(Bloomberg) -- A deal to revive a nuclear agreement between Iran, the EU and the US is unlikely to be struck in the near term, according to Goldman Sachs Group Inc., which said that even if a pact were agreed, additional oil wouldn’t flow until next year.

“Our view continues to be that a deal is still unlikely in the short term, with a stalemate mutually beneficial,” analysts including Callum Bruce said in an Aug. 16 note. Even with a breakthrough, there would likely be a “phased implementation,” with barrels unlikely to return until the start of 2023 at the earliest, they said.

Oil markets have been transfixed in recent days by the possibility that an agreement could be struck to save the Joint Comprehensive Plan of Action, a nuclear pact that was abandoned by former US President Donald Trump. Given that an accord could clear the way for Tehran to resume crude exports without US sanctions, global benchmark Brent closed on Tuesday at the lowest since February.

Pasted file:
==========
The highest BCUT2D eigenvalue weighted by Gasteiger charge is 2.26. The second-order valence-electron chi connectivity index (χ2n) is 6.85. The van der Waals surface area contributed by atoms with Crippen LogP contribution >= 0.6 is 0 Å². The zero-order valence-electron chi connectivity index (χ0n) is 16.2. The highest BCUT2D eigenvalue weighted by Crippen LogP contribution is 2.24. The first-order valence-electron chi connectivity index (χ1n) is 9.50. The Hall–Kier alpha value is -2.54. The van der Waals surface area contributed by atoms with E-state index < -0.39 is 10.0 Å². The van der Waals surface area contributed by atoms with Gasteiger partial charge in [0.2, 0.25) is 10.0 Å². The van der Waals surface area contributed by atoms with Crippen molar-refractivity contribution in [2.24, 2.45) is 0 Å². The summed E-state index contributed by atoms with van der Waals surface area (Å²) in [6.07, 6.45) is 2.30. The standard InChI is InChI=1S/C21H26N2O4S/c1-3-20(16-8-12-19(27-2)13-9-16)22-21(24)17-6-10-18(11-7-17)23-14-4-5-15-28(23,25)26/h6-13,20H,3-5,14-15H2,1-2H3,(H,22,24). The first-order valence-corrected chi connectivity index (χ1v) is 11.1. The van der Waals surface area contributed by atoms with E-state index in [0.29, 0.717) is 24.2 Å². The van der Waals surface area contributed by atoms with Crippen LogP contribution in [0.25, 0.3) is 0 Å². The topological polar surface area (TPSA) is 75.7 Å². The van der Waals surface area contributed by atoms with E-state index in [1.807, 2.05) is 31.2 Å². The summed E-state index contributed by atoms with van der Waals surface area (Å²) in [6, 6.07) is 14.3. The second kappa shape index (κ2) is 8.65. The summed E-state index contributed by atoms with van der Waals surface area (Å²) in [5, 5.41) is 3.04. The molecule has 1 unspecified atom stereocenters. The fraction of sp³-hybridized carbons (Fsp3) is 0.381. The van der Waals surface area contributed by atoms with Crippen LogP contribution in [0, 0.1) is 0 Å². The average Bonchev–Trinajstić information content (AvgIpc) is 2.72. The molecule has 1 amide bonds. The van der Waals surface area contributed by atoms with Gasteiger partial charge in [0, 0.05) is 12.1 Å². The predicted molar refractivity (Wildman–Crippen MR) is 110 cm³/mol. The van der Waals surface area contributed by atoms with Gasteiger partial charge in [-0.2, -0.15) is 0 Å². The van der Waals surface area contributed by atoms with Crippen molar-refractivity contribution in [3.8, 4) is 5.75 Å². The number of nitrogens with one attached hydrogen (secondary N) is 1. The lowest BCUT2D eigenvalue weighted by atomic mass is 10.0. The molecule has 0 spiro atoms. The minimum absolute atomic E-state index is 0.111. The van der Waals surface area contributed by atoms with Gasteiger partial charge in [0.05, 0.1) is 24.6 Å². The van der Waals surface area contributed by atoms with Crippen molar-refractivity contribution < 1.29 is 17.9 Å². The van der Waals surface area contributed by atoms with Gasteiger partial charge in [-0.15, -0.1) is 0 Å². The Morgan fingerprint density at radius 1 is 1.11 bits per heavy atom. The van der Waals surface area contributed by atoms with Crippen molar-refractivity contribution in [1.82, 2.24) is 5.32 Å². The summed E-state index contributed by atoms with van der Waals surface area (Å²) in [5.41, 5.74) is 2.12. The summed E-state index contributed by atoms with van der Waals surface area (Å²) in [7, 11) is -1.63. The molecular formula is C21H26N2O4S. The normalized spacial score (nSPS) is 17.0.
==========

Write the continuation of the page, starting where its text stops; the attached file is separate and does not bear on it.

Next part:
At present obstacles remain, especially regarding so-called continuity guarantees the US is unable and unwilling to provide, the analysts said. In addition, Iran has “weak incentives” to agree given it’s already exporting about 1 million barrels a day while also making progress toward medium-term nuclear goals, they said.

A return of Iranian supply would reduce the bank’s existing 2023 Brent forecast of $125 a barrel by $5 to $10, they said. Brent last traded at $92.49 a barrel.

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